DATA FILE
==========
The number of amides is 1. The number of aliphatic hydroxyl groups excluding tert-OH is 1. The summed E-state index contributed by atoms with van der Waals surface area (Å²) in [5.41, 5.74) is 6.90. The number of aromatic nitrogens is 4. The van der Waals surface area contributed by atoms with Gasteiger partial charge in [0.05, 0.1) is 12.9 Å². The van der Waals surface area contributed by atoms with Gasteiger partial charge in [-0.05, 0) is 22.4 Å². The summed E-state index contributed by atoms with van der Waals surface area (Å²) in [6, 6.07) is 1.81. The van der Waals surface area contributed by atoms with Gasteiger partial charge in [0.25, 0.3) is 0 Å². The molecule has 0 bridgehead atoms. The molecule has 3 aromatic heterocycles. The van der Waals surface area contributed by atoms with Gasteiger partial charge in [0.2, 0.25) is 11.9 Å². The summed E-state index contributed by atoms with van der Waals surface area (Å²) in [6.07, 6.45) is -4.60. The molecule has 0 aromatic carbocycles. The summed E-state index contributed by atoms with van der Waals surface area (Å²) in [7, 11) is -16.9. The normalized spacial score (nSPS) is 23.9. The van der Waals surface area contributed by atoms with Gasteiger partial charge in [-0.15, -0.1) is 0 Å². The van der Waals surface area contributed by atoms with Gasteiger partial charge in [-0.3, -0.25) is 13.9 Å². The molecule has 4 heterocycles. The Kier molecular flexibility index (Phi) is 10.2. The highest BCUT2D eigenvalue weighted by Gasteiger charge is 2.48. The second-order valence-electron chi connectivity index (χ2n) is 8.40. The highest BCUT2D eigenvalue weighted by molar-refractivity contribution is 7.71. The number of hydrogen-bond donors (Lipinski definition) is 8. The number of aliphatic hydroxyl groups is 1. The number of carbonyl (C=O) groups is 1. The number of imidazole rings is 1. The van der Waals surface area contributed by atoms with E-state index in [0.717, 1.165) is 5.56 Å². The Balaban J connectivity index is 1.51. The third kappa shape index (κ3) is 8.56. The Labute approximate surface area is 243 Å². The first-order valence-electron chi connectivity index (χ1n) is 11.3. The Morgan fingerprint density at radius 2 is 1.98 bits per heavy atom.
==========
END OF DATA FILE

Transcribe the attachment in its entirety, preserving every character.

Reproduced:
The number of amides is 1. The number of aliphatic hydroxyl groups excluding tert-OH is 1. The summed E-state index contributed by atoms with van der Waals surface area (Å²) in [5.41, 5.74) is 6.90. The number of aromatic nitrogens is 4. The van der Waals surface area contributed by atoms with Gasteiger partial charge in [0.05, 0.1) is 12.9 Å². The van der Waals surface area contributed by atoms with Gasteiger partial charge in [-0.05, 0) is 22.4 Å². The summed E-state index contributed by atoms with van der Waals surface area (Å²) in [6, 6.07) is 1.81. The van der Waals surface area contributed by atoms with Gasteiger partial charge in [0.25, 0.3) is 0 Å². The molecule has 0 bridgehead atoms. The molecule has 3 aromatic heterocycles. The van der Waals surface area contributed by atoms with Gasteiger partial charge in [0.2, 0.25) is 11.9 Å². The summed E-state index contributed by atoms with van der Waals surface area (Å²) in [6.07, 6.45) is -4.60. The molecule has 0 aromatic carbocycles. The summed E-state index contributed by atoms with van der Waals surface area (Å²) in [7, 11) is -16.9. The normalized spacial score (nSPS) is 23.9. The van der Waals surface area contributed by atoms with Gasteiger partial charge in [-0.15, -0.1) is 0 Å². The van der Waals surface area contributed by atoms with Gasteiger partial charge in [-0.3, -0.25) is 13.9 Å². The molecule has 4 heterocycles. The Kier molecular flexibility index (Phi) is 10.2. The highest BCUT2D eigenvalue weighted by Gasteiger charge is 2.48. The second-order valence-electron chi connectivity index (χ2n) is 8.40. The highest BCUT2D eigenvalue weighted by molar-refractivity contribution is 7.71. The number of hydrogen-bond donors (Lipinski definition) is 8. The number of aliphatic hydroxyl groups is 1. The number of carbonyl (C=O) groups is 1. The number of imidazole rings is 1. The van der Waals surface area contributed by atoms with E-state index in [0.717, 1.165) is 5.56 Å². The Balaban J connectivity index is 1.51. The third kappa shape index (κ3) is 8.56. The Labute approximate surface area is 243 Å². The first-order valence-electron chi connectivity index (χ1n) is 11.3. The Morgan fingerprint density at radius 2 is 1.98 bits per heavy atom.